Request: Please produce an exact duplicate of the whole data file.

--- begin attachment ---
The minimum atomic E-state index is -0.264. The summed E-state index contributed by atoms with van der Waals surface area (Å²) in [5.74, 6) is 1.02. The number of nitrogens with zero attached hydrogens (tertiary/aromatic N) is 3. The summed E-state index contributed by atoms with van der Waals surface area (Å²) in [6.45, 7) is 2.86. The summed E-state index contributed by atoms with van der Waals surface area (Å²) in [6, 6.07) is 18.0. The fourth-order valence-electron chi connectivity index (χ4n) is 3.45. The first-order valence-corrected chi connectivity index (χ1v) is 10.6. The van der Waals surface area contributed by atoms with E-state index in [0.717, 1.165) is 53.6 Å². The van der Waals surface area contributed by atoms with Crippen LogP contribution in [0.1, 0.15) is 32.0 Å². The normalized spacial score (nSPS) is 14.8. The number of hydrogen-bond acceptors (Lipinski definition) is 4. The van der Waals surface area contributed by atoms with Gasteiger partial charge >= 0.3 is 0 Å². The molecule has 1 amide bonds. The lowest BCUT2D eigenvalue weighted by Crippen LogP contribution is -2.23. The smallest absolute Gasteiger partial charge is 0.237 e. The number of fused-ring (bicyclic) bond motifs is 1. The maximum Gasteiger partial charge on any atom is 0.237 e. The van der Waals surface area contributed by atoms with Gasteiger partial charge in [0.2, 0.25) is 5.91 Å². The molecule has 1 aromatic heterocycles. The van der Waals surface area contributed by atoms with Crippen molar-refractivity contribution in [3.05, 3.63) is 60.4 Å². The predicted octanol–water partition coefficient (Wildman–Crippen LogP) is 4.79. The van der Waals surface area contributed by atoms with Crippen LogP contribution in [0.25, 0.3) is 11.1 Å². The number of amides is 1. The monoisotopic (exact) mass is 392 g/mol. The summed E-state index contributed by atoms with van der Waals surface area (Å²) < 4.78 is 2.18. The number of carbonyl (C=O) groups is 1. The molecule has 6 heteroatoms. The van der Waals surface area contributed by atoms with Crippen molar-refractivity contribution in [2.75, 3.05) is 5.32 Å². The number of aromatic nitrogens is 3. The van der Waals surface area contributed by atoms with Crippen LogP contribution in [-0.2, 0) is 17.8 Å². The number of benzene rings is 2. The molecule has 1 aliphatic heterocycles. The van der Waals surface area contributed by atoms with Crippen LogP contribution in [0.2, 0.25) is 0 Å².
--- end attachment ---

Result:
The minimum atomic E-state index is -0.264. The summed E-state index contributed by atoms with van der Waals surface area (Å²) in [5.74, 6) is 1.02. The number of nitrogens with zero attached hydrogens (tertiary/aromatic N) is 3. The summed E-state index contributed by atoms with van der Waals surface area (Å²) in [6.45, 7) is 2.86. The summed E-state index contributed by atoms with van der Waals surface area (Å²) in [6, 6.07) is 18.0. The fourth-order valence-electron chi connectivity index (χ4n) is 3.45. The first-order valence-corrected chi connectivity index (χ1v) is 10.6. The van der Waals surface area contributed by atoms with E-state index in [0.717, 1.165) is 53.6 Å². The van der Waals surface area contributed by atoms with Crippen LogP contribution in [0.1, 0.15) is 32.0 Å². The normalized spacial score (nSPS) is 14.8. The number of hydrogen-bond acceptors (Lipinski definition) is 4. The van der Waals surface area contributed by atoms with Gasteiger partial charge >= 0.3 is 0 Å². The molecule has 1 amide bonds. The lowest BCUT2D eigenvalue weighted by Crippen LogP contribution is -2.23. The smallest absolute Gasteiger partial charge is 0.237 e. The number of fused-ring (bicyclic) bond motifs is 1. The maximum Gasteiger partial charge on any atom is 0.237 e. The van der Waals surface area contributed by atoms with Gasteiger partial charge in [0.2, 0.25) is 5.91 Å². The molecule has 1 aromatic heterocycles. The van der Waals surface area contributed by atoms with Crippen molar-refractivity contribution in [3.05, 3.63) is 60.4 Å². The predicted octanol–water partition coefficient (Wildman–Crippen LogP) is 4.79. The van der Waals surface area contributed by atoms with Crippen LogP contribution in [0.25, 0.3) is 11.1 Å². The number of amides is 1. The monoisotopic (exact) mass is 392 g/mol. The summed E-state index contributed by atoms with van der Waals surface area (Å²) < 4.78 is 2.18. The number of carbonyl (C=O) groups is 1. The molecule has 6 heteroatoms. The van der Waals surface area contributed by atoms with Crippen molar-refractivity contribution in [2.75, 3.05) is 5.32 Å². The number of aromatic nitrogens is 3. The van der Waals surface area contributed by atoms with Crippen LogP contribution in [-0.2, 0) is 17.8 Å². The number of benzene rings is 2. The molecule has 1 aliphatic heterocycles. The van der Waals surface area contributed by atoms with Crippen LogP contribution in [0.2, 0.25) is 0 Å².